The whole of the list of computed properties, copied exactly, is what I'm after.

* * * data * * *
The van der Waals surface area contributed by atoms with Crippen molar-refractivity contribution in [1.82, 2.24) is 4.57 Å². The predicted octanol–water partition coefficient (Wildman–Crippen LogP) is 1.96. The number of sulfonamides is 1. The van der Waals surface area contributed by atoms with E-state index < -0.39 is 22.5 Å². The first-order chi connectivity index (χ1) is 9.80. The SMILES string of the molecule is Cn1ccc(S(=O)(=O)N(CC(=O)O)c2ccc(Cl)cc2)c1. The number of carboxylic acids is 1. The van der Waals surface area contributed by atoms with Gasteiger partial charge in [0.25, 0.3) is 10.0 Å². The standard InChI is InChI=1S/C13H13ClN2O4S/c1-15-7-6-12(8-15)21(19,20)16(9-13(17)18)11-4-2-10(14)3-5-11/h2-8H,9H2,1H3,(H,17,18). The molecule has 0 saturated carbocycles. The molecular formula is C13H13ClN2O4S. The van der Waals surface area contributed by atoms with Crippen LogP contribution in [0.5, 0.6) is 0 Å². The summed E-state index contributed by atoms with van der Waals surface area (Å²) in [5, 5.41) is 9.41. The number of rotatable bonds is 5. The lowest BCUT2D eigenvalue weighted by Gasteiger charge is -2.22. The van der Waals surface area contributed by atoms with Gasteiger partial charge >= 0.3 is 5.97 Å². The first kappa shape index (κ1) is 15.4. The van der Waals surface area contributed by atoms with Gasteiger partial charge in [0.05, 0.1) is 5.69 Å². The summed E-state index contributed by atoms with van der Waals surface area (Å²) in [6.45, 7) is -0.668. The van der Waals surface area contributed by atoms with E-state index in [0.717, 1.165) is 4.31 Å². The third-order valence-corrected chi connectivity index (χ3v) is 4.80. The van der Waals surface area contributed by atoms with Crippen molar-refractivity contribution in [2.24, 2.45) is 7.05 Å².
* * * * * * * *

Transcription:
The van der Waals surface area contributed by atoms with Crippen molar-refractivity contribution in [1.82, 2.24) is 4.57 Å². The predicted octanol–water partition coefficient (Wildman–Crippen LogP) is 1.96. The number of sulfonamides is 1. The van der Waals surface area contributed by atoms with E-state index < -0.39 is 22.5 Å². The first-order chi connectivity index (χ1) is 9.80. The SMILES string of the molecule is Cn1ccc(S(=O)(=O)N(CC(=O)O)c2ccc(Cl)cc2)c1. The number of carboxylic acids is 1. The van der Waals surface area contributed by atoms with Gasteiger partial charge in [0.25, 0.3) is 10.0 Å². The standard InChI is InChI=1S/C13H13ClN2O4S/c1-15-7-6-12(8-15)21(19,20)16(9-13(17)18)11-4-2-10(14)3-5-11/h2-8H,9H2,1H3,(H,17,18). The molecule has 0 saturated carbocycles. The molecular formula is C13H13ClN2O4S. The van der Waals surface area contributed by atoms with Crippen LogP contribution in [0.5, 0.6) is 0 Å². The summed E-state index contributed by atoms with van der Waals surface area (Å²) in [5, 5.41) is 9.41. The number of rotatable bonds is 5. The lowest BCUT2D eigenvalue weighted by Gasteiger charge is -2.22. The van der Waals surface area contributed by atoms with Gasteiger partial charge >= 0.3 is 5.97 Å². The first kappa shape index (κ1) is 15.4. The van der Waals surface area contributed by atoms with Gasteiger partial charge in [0.05, 0.1) is 5.69 Å². The summed E-state index contributed by atoms with van der Waals surface area (Å²) in [6.45, 7) is -0.668. The van der Waals surface area contributed by atoms with E-state index in [0.717, 1.165) is 4.31 Å². The third-order valence-corrected chi connectivity index (χ3v) is 4.80. The van der Waals surface area contributed by atoms with Crippen molar-refractivity contribution in [2.24, 2.45) is 7.05 Å².